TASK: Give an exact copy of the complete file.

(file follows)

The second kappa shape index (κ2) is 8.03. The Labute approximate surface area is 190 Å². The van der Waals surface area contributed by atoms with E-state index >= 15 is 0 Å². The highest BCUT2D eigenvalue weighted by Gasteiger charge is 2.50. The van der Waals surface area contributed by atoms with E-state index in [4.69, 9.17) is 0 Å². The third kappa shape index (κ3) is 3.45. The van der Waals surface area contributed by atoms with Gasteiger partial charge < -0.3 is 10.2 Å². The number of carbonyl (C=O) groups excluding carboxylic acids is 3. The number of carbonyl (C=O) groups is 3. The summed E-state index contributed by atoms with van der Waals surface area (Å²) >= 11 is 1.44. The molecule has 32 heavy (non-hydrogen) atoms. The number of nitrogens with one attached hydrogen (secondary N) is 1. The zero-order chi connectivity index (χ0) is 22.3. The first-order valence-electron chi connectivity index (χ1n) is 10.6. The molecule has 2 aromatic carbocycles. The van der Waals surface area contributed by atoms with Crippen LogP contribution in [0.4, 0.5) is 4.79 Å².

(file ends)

The second kappa shape index (κ2) is 8.03. The Labute approximate surface area is 190 Å². The van der Waals surface area contributed by atoms with E-state index >= 15 is 0 Å². The highest BCUT2D eigenvalue weighted by Gasteiger charge is 2.50. The van der Waals surface area contributed by atoms with E-state index in [4.69, 9.17) is 0 Å². The third kappa shape index (κ3) is 3.45. The van der Waals surface area contributed by atoms with Gasteiger partial charge < -0.3 is 10.2 Å². The number of carbonyl (C=O) groups excluding carboxylic acids is 3. The number of carbonyl (C=O) groups is 3. The summed E-state index contributed by atoms with van der Waals surface area (Å²) >= 11 is 1.44. The molecule has 32 heavy (non-hydrogen) atoms. The number of nitrogens with one attached hydrogen (secondary N) is 1. The zero-order chi connectivity index (χ0) is 22.3. The first-order valence-electron chi connectivity index (χ1n) is 10.6. The molecule has 2 aromatic carbocycles. The van der Waals surface area contributed by atoms with Crippen LogP contribution in [0.4, 0.5) is 4.79 Å².